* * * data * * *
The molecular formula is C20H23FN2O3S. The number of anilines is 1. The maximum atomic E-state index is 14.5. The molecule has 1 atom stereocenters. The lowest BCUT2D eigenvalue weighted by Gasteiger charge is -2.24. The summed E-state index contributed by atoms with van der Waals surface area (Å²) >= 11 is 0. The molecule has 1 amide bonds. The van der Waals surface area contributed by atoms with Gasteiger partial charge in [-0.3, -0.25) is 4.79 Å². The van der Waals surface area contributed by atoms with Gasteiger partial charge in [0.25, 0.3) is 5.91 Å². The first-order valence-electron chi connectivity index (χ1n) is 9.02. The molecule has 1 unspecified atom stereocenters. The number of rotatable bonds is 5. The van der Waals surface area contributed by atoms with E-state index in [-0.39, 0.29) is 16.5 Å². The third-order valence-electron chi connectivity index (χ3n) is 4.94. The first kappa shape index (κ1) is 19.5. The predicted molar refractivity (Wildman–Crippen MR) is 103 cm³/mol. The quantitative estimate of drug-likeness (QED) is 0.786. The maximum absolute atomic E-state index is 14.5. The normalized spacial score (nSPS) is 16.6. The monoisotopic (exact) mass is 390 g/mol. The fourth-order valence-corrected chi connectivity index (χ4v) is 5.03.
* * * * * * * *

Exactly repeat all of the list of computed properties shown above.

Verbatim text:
The molecular formula is C20H23FN2O3S. The number of anilines is 1. The maximum atomic E-state index is 14.5. The molecule has 1 atom stereocenters. The lowest BCUT2D eigenvalue weighted by Gasteiger charge is -2.24. The summed E-state index contributed by atoms with van der Waals surface area (Å²) >= 11 is 0. The molecule has 1 amide bonds. The van der Waals surface area contributed by atoms with Gasteiger partial charge in [-0.3, -0.25) is 4.79 Å². The van der Waals surface area contributed by atoms with Gasteiger partial charge in [0.25, 0.3) is 5.91 Å². The first-order valence-electron chi connectivity index (χ1n) is 9.02. The molecule has 1 unspecified atom stereocenters. The number of rotatable bonds is 5. The van der Waals surface area contributed by atoms with E-state index in [-0.39, 0.29) is 16.5 Å². The third-order valence-electron chi connectivity index (χ3n) is 4.94. The first kappa shape index (κ1) is 19.5. The predicted molar refractivity (Wildman–Crippen MR) is 103 cm³/mol. The quantitative estimate of drug-likeness (QED) is 0.786. The maximum absolute atomic E-state index is 14.5. The normalized spacial score (nSPS) is 16.6. The monoisotopic (exact) mass is 390 g/mol. The fourth-order valence-corrected chi connectivity index (χ4v) is 5.03.